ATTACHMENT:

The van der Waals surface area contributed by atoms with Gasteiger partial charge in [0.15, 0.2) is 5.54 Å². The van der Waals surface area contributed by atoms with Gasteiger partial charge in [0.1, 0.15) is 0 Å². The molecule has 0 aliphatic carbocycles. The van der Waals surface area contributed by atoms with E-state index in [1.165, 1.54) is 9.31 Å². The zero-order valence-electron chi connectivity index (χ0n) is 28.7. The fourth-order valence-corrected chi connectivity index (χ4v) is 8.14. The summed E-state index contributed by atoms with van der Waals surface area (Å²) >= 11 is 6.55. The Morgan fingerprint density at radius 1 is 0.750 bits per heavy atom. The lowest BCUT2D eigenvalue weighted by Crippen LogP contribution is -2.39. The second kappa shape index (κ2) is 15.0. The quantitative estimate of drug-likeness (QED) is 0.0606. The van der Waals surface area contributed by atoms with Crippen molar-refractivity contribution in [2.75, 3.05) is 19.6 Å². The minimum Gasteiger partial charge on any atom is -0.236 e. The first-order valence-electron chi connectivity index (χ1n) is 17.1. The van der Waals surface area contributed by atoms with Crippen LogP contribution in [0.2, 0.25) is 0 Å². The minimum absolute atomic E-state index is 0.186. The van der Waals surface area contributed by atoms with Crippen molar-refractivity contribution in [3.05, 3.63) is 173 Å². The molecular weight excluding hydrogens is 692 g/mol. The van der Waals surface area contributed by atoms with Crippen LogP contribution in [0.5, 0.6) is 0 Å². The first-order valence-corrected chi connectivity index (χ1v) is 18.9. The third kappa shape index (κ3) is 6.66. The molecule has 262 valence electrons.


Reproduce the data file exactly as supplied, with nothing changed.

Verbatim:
The van der Waals surface area contributed by atoms with Gasteiger partial charge in [0.15, 0.2) is 5.54 Å². The van der Waals surface area contributed by atoms with Gasteiger partial charge in [0.1, 0.15) is 0 Å². The molecule has 0 aliphatic carbocycles. The van der Waals surface area contributed by atoms with E-state index in [1.165, 1.54) is 9.31 Å². The zero-order valence-electron chi connectivity index (χ0n) is 28.7. The fourth-order valence-corrected chi connectivity index (χ4v) is 8.14. The summed E-state index contributed by atoms with van der Waals surface area (Å²) >= 11 is 6.55. The Morgan fingerprint density at radius 1 is 0.750 bits per heavy atom. The lowest BCUT2D eigenvalue weighted by Crippen LogP contribution is -2.39. The second kappa shape index (κ2) is 15.0. The quantitative estimate of drug-likeness (QED) is 0.0606. The van der Waals surface area contributed by atoms with Crippen molar-refractivity contribution in [2.75, 3.05) is 19.6 Å². The minimum Gasteiger partial charge on any atom is -0.236 e. The first-order valence-electron chi connectivity index (χ1n) is 17.1. The van der Waals surface area contributed by atoms with Crippen LogP contribution in [0.2, 0.25) is 0 Å². The minimum absolute atomic E-state index is 0.186. The van der Waals surface area contributed by atoms with Crippen molar-refractivity contribution in [3.05, 3.63) is 173 Å². The molecular weight excluding hydrogens is 692 g/mol. The van der Waals surface area contributed by atoms with Crippen LogP contribution in [0.5, 0.6) is 0 Å². The first-order valence-corrected chi connectivity index (χ1v) is 18.9. The third kappa shape index (κ3) is 6.66. The molecule has 262 valence electrons.